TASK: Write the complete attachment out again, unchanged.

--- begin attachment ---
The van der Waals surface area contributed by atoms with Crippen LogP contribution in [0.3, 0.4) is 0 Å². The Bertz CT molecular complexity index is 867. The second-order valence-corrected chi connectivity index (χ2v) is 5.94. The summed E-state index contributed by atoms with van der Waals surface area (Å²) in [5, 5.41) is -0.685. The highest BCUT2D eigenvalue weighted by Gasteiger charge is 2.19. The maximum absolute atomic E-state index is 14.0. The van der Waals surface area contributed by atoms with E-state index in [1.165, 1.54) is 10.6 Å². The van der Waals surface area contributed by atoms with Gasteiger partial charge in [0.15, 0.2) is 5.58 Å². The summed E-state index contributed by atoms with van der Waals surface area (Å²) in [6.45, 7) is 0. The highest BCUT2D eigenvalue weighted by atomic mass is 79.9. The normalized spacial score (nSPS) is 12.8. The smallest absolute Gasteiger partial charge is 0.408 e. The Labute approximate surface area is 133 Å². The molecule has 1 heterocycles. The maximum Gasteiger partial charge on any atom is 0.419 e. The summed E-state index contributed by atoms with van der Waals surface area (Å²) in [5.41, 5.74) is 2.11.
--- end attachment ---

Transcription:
The van der Waals surface area contributed by atoms with Crippen LogP contribution in [0.3, 0.4) is 0 Å². The Bertz CT molecular complexity index is 867. The second-order valence-corrected chi connectivity index (χ2v) is 5.94. The summed E-state index contributed by atoms with van der Waals surface area (Å²) in [5, 5.41) is -0.685. The highest BCUT2D eigenvalue weighted by Gasteiger charge is 2.19. The maximum absolute atomic E-state index is 14.0. The van der Waals surface area contributed by atoms with E-state index in [1.165, 1.54) is 10.6 Å². The van der Waals surface area contributed by atoms with Gasteiger partial charge in [0.15, 0.2) is 5.58 Å². The summed E-state index contributed by atoms with van der Waals surface area (Å²) in [6.45, 7) is 0. The highest BCUT2D eigenvalue weighted by atomic mass is 79.9. The normalized spacial score (nSPS) is 12.8. The smallest absolute Gasteiger partial charge is 0.408 e. The Labute approximate surface area is 133 Å². The molecule has 1 heterocycles. The maximum Gasteiger partial charge on any atom is 0.419 e. The summed E-state index contributed by atoms with van der Waals surface area (Å²) in [5.41, 5.74) is 2.11.